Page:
WILLIAM BROOME, was born at Cheshire, about the year 1680, and educated upon the foundation of Eton; whence he was sent to St. John's College, Cambridge, where he studied for the church, and went by the name of the Poet, in consequence of his addiction to verse. He acquired great reputation by the part he took, with Ozell and Oldisworth, in translating the Iliad into prose; and being introduced to Pope, he was employed by him to assist him in his own version both of the Iliad and the Odyssey. In the former, he was only concerned with reference to the notes from Eustathius; but of the latter he wrote the second, sixth, eighth, eleventh, twelfth, sixteenth, eighteenth, and twenty-third books, together with all the notes. For this performance he only received £500, and probably complained to Pope of the smallness of the sum, who, in consequence, inserted his name in The Dunciad. Broome became D.D. in 1728, and was, in the same year, presented to the rectory of Pulham, in Norfolk. This he resigned on being appointed vicar of Eye, which he held with Oakley Magna, in Suffolk, both given him by Lord Cornwallis, to whom he was chaplain. He died, at Bath, on the 16th of November, 1745, and was buried in the abbey church.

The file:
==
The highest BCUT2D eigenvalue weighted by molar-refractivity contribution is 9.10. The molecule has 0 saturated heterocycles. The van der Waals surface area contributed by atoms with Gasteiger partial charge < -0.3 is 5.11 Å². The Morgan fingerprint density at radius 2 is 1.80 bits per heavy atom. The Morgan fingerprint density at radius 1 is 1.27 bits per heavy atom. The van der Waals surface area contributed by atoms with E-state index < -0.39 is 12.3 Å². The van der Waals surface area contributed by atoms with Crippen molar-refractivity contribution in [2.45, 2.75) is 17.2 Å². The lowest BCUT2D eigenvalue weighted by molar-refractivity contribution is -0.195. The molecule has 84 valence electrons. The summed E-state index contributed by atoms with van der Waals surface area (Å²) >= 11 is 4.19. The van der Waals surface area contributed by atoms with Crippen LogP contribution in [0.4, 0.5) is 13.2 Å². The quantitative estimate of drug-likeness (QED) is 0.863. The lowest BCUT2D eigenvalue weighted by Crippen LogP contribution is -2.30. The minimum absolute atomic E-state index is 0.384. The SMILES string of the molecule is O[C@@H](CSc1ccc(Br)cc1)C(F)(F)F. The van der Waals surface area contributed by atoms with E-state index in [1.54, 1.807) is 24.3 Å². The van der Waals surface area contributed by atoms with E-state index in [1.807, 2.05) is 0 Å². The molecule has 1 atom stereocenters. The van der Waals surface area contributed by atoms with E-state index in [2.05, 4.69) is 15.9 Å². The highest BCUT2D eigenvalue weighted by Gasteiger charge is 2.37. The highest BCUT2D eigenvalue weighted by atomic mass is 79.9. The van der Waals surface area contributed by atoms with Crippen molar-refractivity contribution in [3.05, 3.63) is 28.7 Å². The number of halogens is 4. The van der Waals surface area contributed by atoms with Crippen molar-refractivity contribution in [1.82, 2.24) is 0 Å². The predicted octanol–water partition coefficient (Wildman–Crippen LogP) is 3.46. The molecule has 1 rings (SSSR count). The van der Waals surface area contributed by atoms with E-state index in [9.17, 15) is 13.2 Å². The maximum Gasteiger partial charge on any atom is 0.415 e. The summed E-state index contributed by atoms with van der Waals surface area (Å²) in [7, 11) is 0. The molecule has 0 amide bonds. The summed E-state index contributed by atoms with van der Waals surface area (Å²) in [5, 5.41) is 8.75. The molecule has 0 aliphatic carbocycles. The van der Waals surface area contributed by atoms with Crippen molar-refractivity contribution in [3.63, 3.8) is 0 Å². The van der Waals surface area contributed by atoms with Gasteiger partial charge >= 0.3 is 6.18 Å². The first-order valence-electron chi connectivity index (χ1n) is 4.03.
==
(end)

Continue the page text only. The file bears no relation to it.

Considering that Broome composed nearly one third of what is called Pope's Odyssey, he is entitled to no mean rank as a poetical translator; and, indeed, his lines will be found to come very near to those of Pope, both in smoothness of verse and elegance of diction. The following distich, by Henley, is a somewhat ludicrous compliment to Broome, at the expense of Pope:—
Pope came off clear with Homer; but they say
Broome went before, and kindly swept the way.
Broome published a volume of miscellaneous poems, and contributed to The Gentleman's Magazine a translation of the Odes of Anacreon. His original poetry does him little credit, and is full of plagiarisms.